There is also an X-linked recessive adrenoleukodystrophy (300100) sometimes called ALD but it lacks some of the morphologic features and is somewhat less aggressive. 

Neonatal adrenoleukodystrophy along with infantile Refsum disease (266510, 601539) and Zellweger syndrome (214100) are now classified as Zellweger spectrum or perioxismal biogenesis disorders.

Pedigree: 
Autosomal recessive
Treatment
Treatment Options: 

Treatment is mainly supportive for associated health problems. 

References
Article Title: 

Peroxisome Biogenesis Disorder 1B (neonatal adrenoleukodystrophy)

Clinical Characteristics
Ocular Features: 

This peroxisomal disorder presents in the first year of life with both systemic and ocular features.  Night blindness is the major ocular feature and at least some have optic atrophy similar to the adult form.  Central acuity is reduced secondary to macular degeneration.  A pigmentary retinopathy is frequently present and often follows the appearance of whitish retinal flecks in the midperipheray.  Nystagmus and cataracts are common features.  Reduction or absence of ERG responses can be used in young children to document the retinopathy.  Blindness and deafness commonly occur in childhood.

Systemic Features: 

This disorder is classified as a leukodystrophy, or disease of white matter of the brain, associated with the breakdown of phytanic acid.  Ataxia and features of motor neuron disease are evident early.  Hepatomegaly and jaundice may also be early diagnostic features as bile acid metabolism is defective.  Infant hypotonia is often seen.  Nonspecific facial dysmorphism has been reported.  The ears are low-set and epicanthal folds are present.  The teeth are abnormally large and often have yellowish discoloration.  Postural unsteadiness is evident when patients begin walking.  Diagnosis can be suspected from elevated serum phytanic and pipecolic acid (in 20% of patients) or by demonstration of decreased phytanic acid oxidation in cultured fibroblasts.  Other biochemical abnormalities such as hypocholesterolemia, and elevated very long chain fatty acids and trihydroxycholestanoic acid are usually present.  Anosmia, developmental delays, and mental retardation are nearly universal features.  Early mortality in infancy or childhood is common.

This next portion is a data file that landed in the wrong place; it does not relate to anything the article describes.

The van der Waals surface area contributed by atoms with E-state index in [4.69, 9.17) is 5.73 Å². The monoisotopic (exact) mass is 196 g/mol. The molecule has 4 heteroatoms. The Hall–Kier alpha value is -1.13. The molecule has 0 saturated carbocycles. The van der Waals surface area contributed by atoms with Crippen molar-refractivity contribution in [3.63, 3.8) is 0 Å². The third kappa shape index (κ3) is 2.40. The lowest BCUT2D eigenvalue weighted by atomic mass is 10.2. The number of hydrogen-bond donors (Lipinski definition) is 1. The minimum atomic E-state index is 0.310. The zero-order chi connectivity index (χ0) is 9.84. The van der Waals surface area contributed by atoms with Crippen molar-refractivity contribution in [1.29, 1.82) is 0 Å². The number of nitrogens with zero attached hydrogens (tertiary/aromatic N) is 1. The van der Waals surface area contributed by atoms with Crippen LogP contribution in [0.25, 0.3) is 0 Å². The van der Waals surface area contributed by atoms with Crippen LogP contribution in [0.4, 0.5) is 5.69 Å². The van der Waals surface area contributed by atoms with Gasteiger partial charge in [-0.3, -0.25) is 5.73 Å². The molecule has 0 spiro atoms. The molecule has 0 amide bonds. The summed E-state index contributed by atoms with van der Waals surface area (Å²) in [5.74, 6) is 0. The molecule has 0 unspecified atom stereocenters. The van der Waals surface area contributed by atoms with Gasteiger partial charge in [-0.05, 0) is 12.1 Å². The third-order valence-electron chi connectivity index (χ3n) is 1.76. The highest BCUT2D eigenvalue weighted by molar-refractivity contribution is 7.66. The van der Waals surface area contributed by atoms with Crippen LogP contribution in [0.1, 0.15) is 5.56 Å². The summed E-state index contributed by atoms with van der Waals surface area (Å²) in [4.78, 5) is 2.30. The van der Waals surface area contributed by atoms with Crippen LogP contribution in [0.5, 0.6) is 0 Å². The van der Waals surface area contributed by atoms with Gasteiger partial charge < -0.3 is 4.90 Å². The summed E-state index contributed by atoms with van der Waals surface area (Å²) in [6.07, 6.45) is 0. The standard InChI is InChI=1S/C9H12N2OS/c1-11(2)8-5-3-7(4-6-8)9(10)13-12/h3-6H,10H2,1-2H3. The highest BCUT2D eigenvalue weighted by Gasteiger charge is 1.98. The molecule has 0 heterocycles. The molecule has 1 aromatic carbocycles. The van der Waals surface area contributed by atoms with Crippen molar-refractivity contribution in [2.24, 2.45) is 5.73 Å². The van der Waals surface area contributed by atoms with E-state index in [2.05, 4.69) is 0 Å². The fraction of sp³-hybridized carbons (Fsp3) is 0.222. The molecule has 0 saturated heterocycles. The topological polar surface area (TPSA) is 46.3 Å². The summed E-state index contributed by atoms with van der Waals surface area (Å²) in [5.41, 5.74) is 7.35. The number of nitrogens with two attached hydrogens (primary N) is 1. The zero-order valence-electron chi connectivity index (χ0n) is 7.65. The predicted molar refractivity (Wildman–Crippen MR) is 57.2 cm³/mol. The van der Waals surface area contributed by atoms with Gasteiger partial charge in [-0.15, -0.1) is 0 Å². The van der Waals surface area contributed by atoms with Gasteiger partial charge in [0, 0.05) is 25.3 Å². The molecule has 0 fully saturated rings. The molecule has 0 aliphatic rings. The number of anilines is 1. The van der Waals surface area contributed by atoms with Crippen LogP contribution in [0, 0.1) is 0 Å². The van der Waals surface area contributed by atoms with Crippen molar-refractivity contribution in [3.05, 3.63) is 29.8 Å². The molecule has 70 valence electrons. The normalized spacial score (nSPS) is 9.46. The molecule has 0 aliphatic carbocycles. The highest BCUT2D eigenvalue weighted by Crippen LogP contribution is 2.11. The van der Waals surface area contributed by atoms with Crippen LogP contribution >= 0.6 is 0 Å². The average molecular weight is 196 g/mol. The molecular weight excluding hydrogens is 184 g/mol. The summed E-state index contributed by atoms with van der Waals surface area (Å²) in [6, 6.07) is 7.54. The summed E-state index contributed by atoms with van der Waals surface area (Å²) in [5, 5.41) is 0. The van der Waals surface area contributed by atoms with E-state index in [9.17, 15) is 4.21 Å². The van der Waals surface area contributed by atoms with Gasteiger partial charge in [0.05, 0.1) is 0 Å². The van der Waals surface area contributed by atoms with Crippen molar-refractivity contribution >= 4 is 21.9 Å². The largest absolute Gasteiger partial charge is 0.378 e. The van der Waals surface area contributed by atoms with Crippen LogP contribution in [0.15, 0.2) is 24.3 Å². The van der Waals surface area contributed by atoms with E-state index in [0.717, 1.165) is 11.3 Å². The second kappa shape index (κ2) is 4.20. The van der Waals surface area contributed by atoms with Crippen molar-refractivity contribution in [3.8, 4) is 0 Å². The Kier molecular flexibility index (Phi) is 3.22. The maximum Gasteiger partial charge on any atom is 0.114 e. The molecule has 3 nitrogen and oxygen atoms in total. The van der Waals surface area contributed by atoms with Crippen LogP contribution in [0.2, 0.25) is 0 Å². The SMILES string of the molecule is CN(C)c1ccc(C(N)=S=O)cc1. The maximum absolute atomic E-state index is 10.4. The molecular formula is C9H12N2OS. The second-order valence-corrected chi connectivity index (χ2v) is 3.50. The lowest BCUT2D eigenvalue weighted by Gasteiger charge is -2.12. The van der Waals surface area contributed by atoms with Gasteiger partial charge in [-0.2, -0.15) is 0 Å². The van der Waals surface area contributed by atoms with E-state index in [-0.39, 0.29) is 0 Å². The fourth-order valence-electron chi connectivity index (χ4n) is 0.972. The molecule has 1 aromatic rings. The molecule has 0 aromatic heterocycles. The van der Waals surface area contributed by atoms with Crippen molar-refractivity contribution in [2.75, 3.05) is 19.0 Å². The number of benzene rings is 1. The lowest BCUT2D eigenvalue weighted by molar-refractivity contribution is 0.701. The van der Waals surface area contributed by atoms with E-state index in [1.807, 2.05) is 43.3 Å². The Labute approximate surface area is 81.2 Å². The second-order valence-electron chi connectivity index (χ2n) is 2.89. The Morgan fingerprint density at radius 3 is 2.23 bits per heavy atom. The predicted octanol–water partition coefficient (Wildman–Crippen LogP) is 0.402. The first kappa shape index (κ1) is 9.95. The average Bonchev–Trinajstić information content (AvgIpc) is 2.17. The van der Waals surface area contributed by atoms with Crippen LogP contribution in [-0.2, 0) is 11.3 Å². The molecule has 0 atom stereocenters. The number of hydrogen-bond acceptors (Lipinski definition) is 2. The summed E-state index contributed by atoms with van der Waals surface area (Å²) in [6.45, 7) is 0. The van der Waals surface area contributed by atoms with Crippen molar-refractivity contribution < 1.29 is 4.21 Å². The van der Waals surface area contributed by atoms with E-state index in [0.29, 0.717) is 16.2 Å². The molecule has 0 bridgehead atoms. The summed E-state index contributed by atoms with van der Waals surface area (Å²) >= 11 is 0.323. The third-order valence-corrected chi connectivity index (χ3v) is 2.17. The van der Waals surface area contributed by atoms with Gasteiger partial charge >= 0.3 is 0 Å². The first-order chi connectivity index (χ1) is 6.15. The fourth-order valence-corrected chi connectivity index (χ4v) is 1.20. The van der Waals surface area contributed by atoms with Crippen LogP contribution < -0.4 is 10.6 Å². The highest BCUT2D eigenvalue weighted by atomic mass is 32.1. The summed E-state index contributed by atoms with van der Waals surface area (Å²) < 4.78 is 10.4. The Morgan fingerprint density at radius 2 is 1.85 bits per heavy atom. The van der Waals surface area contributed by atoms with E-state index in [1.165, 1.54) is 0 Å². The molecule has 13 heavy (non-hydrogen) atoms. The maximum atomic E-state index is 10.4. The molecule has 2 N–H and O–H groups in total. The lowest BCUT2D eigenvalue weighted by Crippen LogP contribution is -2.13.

Genetics

This is a genetically heterogeneous disorder of peroxisome biogenesis caused by mutations in at least three genes, PEX1 (7q21-q22), PEX2 (8q21.1), and PEX6 (22q11-21).  Each is inherited in an autosomal recessive pattern.  The mechanism of disease is different from the classic or adult Refsum disorder (266500) and some have debated whether the term ‘infantile Refsum disease’ is appropriate.

This disorder shares some clinical features with other peroxisomal disorders such as Zellweger syndrome (214100) and rhizomelic chondrodysplasia punctata (215100).  Zellweger syndrome (214100), neonatal adrenoleukodystrophy and infantile Refsum disease (601539) are now considered to be peroxisomal biogenesis or Zellweger spectrum disorders.

Pedigree: 
Autosomal recessive
Treatment
Treatment Options: 

No effective treatment is known.

References
Article Title: